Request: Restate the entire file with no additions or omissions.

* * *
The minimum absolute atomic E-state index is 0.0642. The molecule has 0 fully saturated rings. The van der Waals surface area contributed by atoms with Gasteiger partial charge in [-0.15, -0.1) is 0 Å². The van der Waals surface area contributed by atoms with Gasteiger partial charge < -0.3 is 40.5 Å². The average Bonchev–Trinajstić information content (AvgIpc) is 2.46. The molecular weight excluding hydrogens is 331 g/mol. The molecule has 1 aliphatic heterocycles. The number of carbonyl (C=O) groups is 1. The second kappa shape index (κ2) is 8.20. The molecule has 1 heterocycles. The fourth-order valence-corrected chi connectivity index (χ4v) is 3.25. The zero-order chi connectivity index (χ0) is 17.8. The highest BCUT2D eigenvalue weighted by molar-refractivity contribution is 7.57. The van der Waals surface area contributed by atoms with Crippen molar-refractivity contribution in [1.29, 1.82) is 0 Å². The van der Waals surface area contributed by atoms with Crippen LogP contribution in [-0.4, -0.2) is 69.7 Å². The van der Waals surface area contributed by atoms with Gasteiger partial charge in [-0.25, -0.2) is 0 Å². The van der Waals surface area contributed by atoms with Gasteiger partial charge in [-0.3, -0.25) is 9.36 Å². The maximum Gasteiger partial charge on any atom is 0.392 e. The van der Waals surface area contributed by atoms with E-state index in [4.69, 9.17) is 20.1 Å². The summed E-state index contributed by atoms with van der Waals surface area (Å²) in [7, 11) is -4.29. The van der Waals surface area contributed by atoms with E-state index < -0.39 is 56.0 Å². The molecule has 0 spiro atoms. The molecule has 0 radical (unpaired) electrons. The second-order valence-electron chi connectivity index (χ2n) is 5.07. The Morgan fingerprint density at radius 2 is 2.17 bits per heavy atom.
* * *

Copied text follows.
The minimum absolute atomic E-state index is 0.0642. The molecule has 0 fully saturated rings. The van der Waals surface area contributed by atoms with Gasteiger partial charge in [-0.15, -0.1) is 0 Å². The van der Waals surface area contributed by atoms with Gasteiger partial charge < -0.3 is 40.5 Å². The average Bonchev–Trinajstić information content (AvgIpc) is 2.46. The molecular weight excluding hydrogens is 331 g/mol. The molecule has 1 aliphatic heterocycles. The number of carbonyl (C=O) groups is 1. The second kappa shape index (κ2) is 8.20. The molecule has 1 heterocycles. The fourth-order valence-corrected chi connectivity index (χ4v) is 3.25. The zero-order chi connectivity index (χ0) is 17.8. The highest BCUT2D eigenvalue weighted by molar-refractivity contribution is 7.57. The van der Waals surface area contributed by atoms with Crippen molar-refractivity contribution in [1.29, 1.82) is 0 Å². The van der Waals surface area contributed by atoms with Crippen LogP contribution in [-0.4, -0.2) is 69.7 Å². The van der Waals surface area contributed by atoms with Gasteiger partial charge in [-0.25, -0.2) is 0 Å². The van der Waals surface area contributed by atoms with Gasteiger partial charge in [-0.3, -0.25) is 9.36 Å². The maximum Gasteiger partial charge on any atom is 0.392 e. The van der Waals surface area contributed by atoms with E-state index in [4.69, 9.17) is 20.1 Å². The summed E-state index contributed by atoms with van der Waals surface area (Å²) in [7, 11) is -4.29. The van der Waals surface area contributed by atoms with E-state index < -0.39 is 56.0 Å². The molecule has 0 spiro atoms. The molecule has 0 radical (unpaired) electrons. The second-order valence-electron chi connectivity index (χ2n) is 5.07. The Morgan fingerprint density at radius 2 is 2.17 bits per heavy atom.